Spokane County (pop. 471,221) is north of Whitman County. It is Washington’s fourth-most-populous county.
The county seat of Spokane C0unty is the city of Spokane (pop. 208,916), second-largest city in Washington. The city and county were named for the Spokane tribe.
Singer Bing Crosby (1903-1977) grew up in Spokane. In 1926, Crosby and his band were the house band at Spokane’s Clemmer Theater (built in 1914). The theater was renamed the Bing Crosby Theater in 2006.
Spokane hosted a World’s Fair (Expo ’74) in the downtown area along the Spokane River. The fair featured the world’s first IMAX theater, inside the United States Pavilion.
River Park Square is an enclosed shopping mall in downtown Spokane; it opened in 1974 and was renovated in 1999. Anchor stores are Macy’s and Nordstrom.
The Davenport Hotel in downtown Spokane, which opened in 1914, was the first U.S. hotel with air conditioning. It was renovated in 2002.
The two Benewah Dairy Company milk bottles are local landmarks in Spokane.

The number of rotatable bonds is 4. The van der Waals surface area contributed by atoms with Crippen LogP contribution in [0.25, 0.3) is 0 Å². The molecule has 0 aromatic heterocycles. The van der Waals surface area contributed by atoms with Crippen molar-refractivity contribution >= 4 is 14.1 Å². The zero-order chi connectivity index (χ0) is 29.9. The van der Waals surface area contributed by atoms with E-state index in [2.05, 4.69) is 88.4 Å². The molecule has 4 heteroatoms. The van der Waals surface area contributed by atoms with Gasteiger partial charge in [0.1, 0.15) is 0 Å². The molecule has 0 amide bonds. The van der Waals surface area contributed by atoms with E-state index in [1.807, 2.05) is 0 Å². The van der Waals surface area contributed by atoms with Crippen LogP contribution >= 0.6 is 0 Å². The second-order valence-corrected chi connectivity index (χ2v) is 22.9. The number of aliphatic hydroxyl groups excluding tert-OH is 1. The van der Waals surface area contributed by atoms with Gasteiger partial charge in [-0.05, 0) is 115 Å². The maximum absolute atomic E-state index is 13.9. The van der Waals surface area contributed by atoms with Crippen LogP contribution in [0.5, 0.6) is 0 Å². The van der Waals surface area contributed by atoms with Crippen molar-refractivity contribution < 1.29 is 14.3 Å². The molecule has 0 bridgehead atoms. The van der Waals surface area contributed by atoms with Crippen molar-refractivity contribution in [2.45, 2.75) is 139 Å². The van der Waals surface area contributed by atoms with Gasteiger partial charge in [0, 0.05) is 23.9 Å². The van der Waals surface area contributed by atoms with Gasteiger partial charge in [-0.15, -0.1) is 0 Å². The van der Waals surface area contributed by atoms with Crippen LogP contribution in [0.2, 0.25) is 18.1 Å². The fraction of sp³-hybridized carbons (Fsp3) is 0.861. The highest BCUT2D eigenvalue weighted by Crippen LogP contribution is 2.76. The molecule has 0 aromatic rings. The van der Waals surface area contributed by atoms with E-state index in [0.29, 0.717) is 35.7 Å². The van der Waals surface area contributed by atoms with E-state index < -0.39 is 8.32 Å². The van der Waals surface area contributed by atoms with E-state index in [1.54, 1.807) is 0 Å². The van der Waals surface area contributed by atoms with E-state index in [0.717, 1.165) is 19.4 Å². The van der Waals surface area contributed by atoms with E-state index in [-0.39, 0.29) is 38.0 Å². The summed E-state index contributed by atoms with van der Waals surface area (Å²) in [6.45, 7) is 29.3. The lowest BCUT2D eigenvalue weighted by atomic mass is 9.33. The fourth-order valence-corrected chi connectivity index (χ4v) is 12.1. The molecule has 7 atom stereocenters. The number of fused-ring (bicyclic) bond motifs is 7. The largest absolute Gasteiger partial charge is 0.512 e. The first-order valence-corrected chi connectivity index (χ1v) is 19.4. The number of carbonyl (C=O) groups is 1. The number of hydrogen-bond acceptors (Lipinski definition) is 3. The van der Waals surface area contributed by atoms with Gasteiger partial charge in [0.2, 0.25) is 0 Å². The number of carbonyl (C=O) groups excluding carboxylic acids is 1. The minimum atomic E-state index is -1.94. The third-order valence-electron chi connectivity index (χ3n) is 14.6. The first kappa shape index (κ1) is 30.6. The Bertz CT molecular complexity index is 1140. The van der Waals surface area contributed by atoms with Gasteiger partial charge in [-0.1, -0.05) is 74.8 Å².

The Fox Theater, built in 1931 in the Art Deco style, is now the Martin Woldson Theater. It is the home of the Spokane Symphony.
Another local landmark is the giant red wagon in Riverfront Park. It was built in 1990.
Father’s Day was founded at the YMCA in Spokane in 1910. It is now celebrated in the U.S. on the third Sunday in June.
Spokane is the home of Gonzaga University, a Roman Catholic university founded in 1887, and Whitworth University (1890), affiliated with the Presbyterian church.
About 16 miles southwest of Spokane is the city of Cheney, home of Eastern Washington University, a public university with about 12,000 students.
Mount Spokane State Park, northeast of Spokane, is Washington’s largest state park. The mountain is 5,883 feet tall.
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